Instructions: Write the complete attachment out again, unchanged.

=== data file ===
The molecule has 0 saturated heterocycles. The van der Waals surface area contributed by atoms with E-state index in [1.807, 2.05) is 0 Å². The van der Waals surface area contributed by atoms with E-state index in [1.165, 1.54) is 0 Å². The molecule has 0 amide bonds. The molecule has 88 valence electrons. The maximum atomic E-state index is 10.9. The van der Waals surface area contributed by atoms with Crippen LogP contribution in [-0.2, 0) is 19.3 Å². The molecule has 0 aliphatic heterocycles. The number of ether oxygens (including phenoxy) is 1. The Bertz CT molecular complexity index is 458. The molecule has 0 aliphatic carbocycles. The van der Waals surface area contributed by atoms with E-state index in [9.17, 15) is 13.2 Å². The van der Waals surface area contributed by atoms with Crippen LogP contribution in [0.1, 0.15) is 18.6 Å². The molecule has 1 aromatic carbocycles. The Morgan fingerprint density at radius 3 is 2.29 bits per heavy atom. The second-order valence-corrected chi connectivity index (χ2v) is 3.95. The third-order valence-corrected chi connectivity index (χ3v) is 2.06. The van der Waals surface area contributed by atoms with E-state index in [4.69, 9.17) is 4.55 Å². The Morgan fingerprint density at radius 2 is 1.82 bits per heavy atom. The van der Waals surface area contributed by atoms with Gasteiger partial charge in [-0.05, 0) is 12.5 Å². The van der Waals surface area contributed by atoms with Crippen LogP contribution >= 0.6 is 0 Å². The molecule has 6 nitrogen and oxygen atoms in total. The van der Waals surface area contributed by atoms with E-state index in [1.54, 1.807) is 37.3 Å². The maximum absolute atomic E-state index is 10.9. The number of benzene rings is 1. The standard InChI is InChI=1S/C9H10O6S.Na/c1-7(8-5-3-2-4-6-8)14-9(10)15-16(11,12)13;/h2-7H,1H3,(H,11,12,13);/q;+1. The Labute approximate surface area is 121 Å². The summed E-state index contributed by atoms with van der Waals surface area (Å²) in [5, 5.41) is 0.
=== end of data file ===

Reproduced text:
The molecule has 0 saturated heterocycles. The van der Waals surface area contributed by atoms with E-state index in [1.807, 2.05) is 0 Å². The van der Waals surface area contributed by atoms with E-state index in [1.165, 1.54) is 0 Å². The molecule has 0 amide bonds. The molecule has 88 valence electrons. The maximum atomic E-state index is 10.9. The van der Waals surface area contributed by atoms with Crippen LogP contribution in [-0.2, 0) is 19.3 Å². The molecule has 0 aliphatic heterocycles. The number of ether oxygens (including phenoxy) is 1. The Bertz CT molecular complexity index is 458. The molecule has 0 aliphatic carbocycles. The van der Waals surface area contributed by atoms with E-state index in [9.17, 15) is 13.2 Å². The van der Waals surface area contributed by atoms with Crippen LogP contribution in [0.1, 0.15) is 18.6 Å². The molecule has 1 aromatic carbocycles. The Morgan fingerprint density at radius 3 is 2.29 bits per heavy atom. The second-order valence-corrected chi connectivity index (χ2v) is 3.95. The third-order valence-corrected chi connectivity index (χ3v) is 2.06. The van der Waals surface area contributed by atoms with E-state index in [4.69, 9.17) is 4.55 Å². The Morgan fingerprint density at radius 2 is 1.82 bits per heavy atom. The van der Waals surface area contributed by atoms with Gasteiger partial charge in [-0.05, 0) is 12.5 Å². The van der Waals surface area contributed by atoms with Crippen LogP contribution >= 0.6 is 0 Å². The molecule has 6 nitrogen and oxygen atoms in total. The van der Waals surface area contributed by atoms with E-state index in [1.54, 1.807) is 37.3 Å². The maximum absolute atomic E-state index is 10.9. The number of benzene rings is 1. The standard InChI is InChI=1S/C9H10O6S.Na/c1-7(8-5-3-2-4-6-8)14-9(10)15-16(11,12)13;/h2-7H,1H3,(H,11,12,13);/q;+1. The Labute approximate surface area is 121 Å². The summed E-state index contributed by atoms with van der Waals surface area (Å²) in [5, 5.41) is 0.